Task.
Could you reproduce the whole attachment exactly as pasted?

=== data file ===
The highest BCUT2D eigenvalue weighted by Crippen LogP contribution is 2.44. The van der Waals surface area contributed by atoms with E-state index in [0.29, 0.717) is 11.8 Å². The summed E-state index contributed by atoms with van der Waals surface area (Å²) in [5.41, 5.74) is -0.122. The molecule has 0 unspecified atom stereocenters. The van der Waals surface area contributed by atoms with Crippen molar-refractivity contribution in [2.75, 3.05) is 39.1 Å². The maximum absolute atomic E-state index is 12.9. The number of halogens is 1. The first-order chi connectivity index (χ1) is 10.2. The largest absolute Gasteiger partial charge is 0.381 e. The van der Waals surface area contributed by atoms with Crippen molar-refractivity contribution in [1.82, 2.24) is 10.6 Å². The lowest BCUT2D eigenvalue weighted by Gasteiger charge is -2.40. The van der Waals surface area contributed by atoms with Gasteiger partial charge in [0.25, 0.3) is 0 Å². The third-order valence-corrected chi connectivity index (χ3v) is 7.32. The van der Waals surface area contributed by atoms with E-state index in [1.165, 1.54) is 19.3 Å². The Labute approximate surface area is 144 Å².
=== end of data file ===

The highest BCUT2D eigenvalue weighted by Crippen LogP contribution is 2.44. The van der Waals surface area contributed by atoms with E-state index in [0.29, 0.717) is 11.8 Å². The summed E-state index contributed by atoms with van der Waals surface area (Å²) in [5.41, 5.74) is -0.122. The molecule has 0 unspecified atom stereocenters. The van der Waals surface area contributed by atoms with Crippen molar-refractivity contribution in [2.75, 3.05) is 39.1 Å². The maximum absolute atomic E-state index is 12.9. The number of halogens is 1. The first-order chi connectivity index (χ1) is 10.2. The largest absolute Gasteiger partial charge is 0.381 e. The van der Waals surface area contributed by atoms with Crippen molar-refractivity contribution in [1.82, 2.24) is 10.6 Å². The lowest BCUT2D eigenvalue weighted by Gasteiger charge is -2.40. The van der Waals surface area contributed by atoms with Gasteiger partial charge in [0.25, 0.3) is 0 Å². The third-order valence-corrected chi connectivity index (χ3v) is 7.32. The van der Waals surface area contributed by atoms with E-state index in [1.165, 1.54) is 19.3 Å². The Labute approximate surface area is 144 Å².